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Old 21st March 2017, 5:46 PM   #9
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should see less congestion during peak?
You will see different congestion depending on how your provider manages congestion. For better or worse

It also depends on where the congestion occurs.

CVC based congestion will vary between provider
Last mile HFC based congestion will be the same between all providers for a given last mile segment, but i would hope that NBN provides sufficient capacity. They might not.
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Old 22nd March 2017, 1:19 PM   #10
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When NBN takes over HFC, will we still be using the hobbled DOCSIS 3.0/1.0 up/down specification which Telstra and Optus have delivered or will we be using a full 3.0 spec until the point when they can switch everyone on with DOCSIS 3.1?
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Old 22nd March 2017, 1:21 PM   #11
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Full specification, not this 100/2 crap.
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Old 22nd March 2017, 1:58 PM   #12
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Full specification, not this 100/2 crap.
That's brilliant to know. Thanks.
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I find it more and more difficult to purchase electronic consumer goods that are produced outside of China. All because of Kogan. They are the company who started all of this. Thank goodness for apple. I may get charged a fortune, but at least I know the goods are being made by happy, well paid workers.
I am disappointed in my life
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Old 22nd March 2017, 6:15 PM   #13
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Quote:
Originally Posted by TehCamel View Post
Thats' good to know.
So you're saying, in theory, once my class21 address goes sService Ready, if I pick an alternate ISP to Optus, I should see less congestion during peak? (As long as I don't pick someone like dodo for instance)
I have no idea how Optus manage their network now and where their bottlenecks are. I can only comment that if a landline NBN connection congests, it's not because of the NBN network.

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Originally Posted by dcyloo View Post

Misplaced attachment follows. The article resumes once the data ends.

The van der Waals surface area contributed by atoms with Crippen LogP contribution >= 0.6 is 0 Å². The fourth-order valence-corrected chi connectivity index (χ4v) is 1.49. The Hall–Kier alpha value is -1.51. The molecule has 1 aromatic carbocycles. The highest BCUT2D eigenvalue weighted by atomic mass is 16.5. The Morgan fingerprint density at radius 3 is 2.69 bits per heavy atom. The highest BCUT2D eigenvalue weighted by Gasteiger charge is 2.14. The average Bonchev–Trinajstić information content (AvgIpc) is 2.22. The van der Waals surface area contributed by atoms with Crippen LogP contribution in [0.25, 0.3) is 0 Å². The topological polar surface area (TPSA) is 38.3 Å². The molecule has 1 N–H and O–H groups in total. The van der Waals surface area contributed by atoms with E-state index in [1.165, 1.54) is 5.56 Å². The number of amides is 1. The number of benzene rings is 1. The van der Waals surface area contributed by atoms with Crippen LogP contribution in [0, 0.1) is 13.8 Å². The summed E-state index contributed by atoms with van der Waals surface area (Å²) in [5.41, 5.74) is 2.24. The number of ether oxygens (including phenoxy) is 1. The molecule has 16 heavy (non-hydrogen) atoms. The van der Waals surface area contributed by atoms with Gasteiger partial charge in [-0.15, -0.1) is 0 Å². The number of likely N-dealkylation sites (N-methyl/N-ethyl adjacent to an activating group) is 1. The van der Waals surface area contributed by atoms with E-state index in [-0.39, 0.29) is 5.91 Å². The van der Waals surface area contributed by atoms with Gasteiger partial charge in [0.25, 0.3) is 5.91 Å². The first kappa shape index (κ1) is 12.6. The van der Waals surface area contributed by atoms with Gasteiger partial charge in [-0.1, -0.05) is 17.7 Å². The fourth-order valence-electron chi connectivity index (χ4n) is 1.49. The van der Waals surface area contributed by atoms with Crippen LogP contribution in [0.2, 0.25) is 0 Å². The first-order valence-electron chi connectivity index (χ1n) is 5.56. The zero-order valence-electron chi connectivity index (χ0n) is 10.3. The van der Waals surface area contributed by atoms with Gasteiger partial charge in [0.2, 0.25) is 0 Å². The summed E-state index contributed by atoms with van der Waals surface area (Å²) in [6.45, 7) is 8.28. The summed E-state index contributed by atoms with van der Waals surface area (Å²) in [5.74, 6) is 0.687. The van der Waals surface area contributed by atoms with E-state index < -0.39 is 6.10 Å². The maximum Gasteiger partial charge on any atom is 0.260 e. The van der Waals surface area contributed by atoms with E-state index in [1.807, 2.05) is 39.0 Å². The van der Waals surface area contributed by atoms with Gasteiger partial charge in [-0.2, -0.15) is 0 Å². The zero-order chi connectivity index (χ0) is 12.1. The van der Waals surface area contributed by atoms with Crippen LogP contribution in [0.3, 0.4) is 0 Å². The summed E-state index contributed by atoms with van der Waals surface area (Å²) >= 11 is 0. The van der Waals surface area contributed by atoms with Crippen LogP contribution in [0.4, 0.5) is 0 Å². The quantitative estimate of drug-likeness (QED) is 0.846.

When NBN takes over HFC, will we still be using the hobbled DOCSIS 3.0/1.0 up/down specification which Telstra and Optus have delivered or will we be using a full 3.0 spec until the point when they can switch everyone on with DOCSIS 3.1?
the speeds you can order are, as with most NBN specifications, published for all to see. see table 7.6.8 of:

http://www.nbnco.com.au/content/dam/...c_20170109.pdf
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Old 23rd March 2017, 11:31 AM   #14
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the speeds you can order are, as with most NBN specifications, published for all to see. see table 7.6.8 of:

http://www.nbnco.com.au/content/dam/...c_20170109.pdf
Yes - understand that. This is when DOCSIS 3.1 is implemented.

I've seen no statement anywhere that when NBN takes over the HFC that DOCSIS 3.1 will be immediately implemented. So I'm going on the suspicion that when NBN takes over the HFC, it'll remain DOCSIS 3.0 until they can roll out the 3.1 compatible modems to all the homes.

So while I understand that I can order a 100/40 connection, will it be an upload speed of 2mbps because they won't change the 3.0/1.8 DOCSIS specification that currently exists until they do a full 3.1 conversion?
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I find it more and more difficult to purchase electronic consumer goods that are produced outside of China. All because of Kogan. They are the company who started all of this. Thank goodness for apple. I may get charged a fortune, but at least I know the goods are being made by happy, well paid workers.
I am disappointed in my life
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Old 23rd March 2017, 12:03 PM   #15
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So while I understand that I can order a 100/40 connection, will it be an upload speed of 2mbps because they won't change the 3.0/1.8 DOCSIS specification that currently exists until they do a full 3.1 conversion?
I don't profess to have any knowledge of what NBN are doing but the thing about the D3.1 spec is that is can be progressively rolled out in phases.

What I mean is that NBN are able to do a partial D3.1 upgrade as part of a phased specification implementation, and still provide the improved upload speeds if they choose. For instance the spec allows that NBN could leave D3.0 for the downstream in the meantime and focus on rolling out D3.1 upstream if that was deemed the highest priority. Really it all depends on their roadmap.

Only point being that waiting for the full D3.1 implementation isn't a requirement for faster uploads or downloads.